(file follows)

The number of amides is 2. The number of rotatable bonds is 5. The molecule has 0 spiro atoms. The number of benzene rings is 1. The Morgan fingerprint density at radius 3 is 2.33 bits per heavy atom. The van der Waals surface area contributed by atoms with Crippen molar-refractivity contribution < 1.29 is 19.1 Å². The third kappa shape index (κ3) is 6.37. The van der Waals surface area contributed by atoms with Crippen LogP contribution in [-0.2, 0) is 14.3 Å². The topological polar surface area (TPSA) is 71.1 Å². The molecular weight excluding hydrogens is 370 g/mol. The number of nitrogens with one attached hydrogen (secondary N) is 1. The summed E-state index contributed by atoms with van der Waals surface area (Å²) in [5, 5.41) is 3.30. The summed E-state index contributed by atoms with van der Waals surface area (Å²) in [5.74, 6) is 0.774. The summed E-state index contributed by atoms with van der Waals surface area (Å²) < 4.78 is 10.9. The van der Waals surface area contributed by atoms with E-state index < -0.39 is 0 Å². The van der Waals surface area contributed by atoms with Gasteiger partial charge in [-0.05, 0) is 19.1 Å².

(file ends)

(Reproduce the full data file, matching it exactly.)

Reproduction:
The number of amides is 2. The number of rotatable bonds is 5. The molecule has 0 spiro atoms. The number of benzene rings is 1. The Morgan fingerprint density at radius 3 is 2.33 bits per heavy atom. The van der Waals surface area contributed by atoms with Crippen molar-refractivity contribution < 1.29 is 19.1 Å². The third kappa shape index (κ3) is 6.37. The van der Waals surface area contributed by atoms with Crippen LogP contribution in [-0.2, 0) is 14.3 Å². The topological polar surface area (TPSA) is 71.1 Å². The molecular weight excluding hydrogens is 370 g/mol. The number of nitrogens with one attached hydrogen (secondary N) is 1. The summed E-state index contributed by atoms with van der Waals surface area (Å²) in [5, 5.41) is 3.30. The summed E-state index contributed by atoms with van der Waals surface area (Å²) in [5.74, 6) is 0.774. The summed E-state index contributed by atoms with van der Waals surface area (Å²) < 4.78 is 10.9. The van der Waals surface area contributed by atoms with E-state index < -0.39 is 0 Å². The van der Waals surface area contributed by atoms with Gasteiger partial charge in [-0.05, 0) is 19.1 Å².